DOJ Announces First Ever Charges Against Chinese Manufacturers of Opiate Substances
Two Chinese nationals suspected of manufacturing and distributing in the U.S. a synthetic opioid that kills thousands of Americans every year were recently indicted.
The two suspects, Xiaobing Yan and Jian Zhang, face an array of charges, including conspiracy to distribute large quantities of fentanyl and drugs with a similar chemical makeup in the U.S. through the mail or international delivery services.
Suspects are believed to be in China, and Beijing is unlikely to hand over two of its citizens for prosecution in the U.S.
Fentanyl is roughly 50 times more powerful than heroin, and has become a significant player in America’s opioid crisis. In 2016, approximately 20,000 Americans died from fentanyl overdoses, according to the Centers for Disease Control and Prevention. The drug is also a legal prescription painkiller.
"For the first time, we have indicted major Chinese fentanyl traffickers who have been using the Internet to sell fentanyl and fentanyl analogues to drug traffickers and individual customers in the United States," Deputy Attorney General Rod Rosenstein said at a news conference at the Justice Department.
The announcement comes amid heightened public attention on the administration's efforts to combat the opioid crisis, and the president said Monday he plans to declare it a national emergency next week.
The case against Yan, 40, began in 2013 in Mississippi when authorities uncovered a domestic drug ring selling synthetics, Rosenstein said. Investigators ultimately traced the drugs back to Yan, who allegedly operated two chemical plants in China and websites selling fentanyl to Americans.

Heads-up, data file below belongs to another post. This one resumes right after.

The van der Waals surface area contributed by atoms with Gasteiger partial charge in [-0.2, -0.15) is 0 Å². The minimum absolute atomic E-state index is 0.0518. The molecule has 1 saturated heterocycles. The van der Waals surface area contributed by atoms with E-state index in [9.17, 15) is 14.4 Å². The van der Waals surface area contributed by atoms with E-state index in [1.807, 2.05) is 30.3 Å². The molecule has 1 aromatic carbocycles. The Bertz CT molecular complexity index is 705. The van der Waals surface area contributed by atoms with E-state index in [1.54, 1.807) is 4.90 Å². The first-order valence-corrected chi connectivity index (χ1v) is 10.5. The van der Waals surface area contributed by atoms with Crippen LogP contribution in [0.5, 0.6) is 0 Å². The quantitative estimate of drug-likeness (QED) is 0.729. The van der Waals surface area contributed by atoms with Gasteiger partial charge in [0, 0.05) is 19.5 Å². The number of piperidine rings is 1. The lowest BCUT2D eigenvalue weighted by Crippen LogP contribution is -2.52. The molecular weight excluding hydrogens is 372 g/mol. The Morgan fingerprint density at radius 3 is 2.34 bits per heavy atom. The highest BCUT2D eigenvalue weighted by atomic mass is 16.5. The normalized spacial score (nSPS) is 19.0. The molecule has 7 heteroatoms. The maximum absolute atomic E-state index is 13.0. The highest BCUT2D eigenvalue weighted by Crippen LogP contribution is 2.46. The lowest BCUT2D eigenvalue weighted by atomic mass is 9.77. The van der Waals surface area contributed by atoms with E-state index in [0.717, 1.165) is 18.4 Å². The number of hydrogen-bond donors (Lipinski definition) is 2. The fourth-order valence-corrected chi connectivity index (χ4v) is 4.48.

The case against Zhang, 38, began in North Dakota in 2015 after the overdose of a local 18-year-old. Rosenstein said investigators mapping out the distribution network traced the drugs through Oregon, Canada and eventually to Zhang in China.
Zhang's organization would send fentanyl as well as pill presses, stamps and dyes to U.S. customers through the mail, according to prosecutors.
Yan faces up to 20 years in prison and a $1 million fine, if convicted. Zhang faces up to life in prison and a $12.5 million fine, if convicted.
The cases are being investigated by a task force that includes the Drug Enforcement Agency, Immigration and Customs Enforcement Homeland Security Investigations, the Internal Revenue Service Criminal Investigation, the U.S. Postal Inspection Service and the Royal Canadian Mounted Police.
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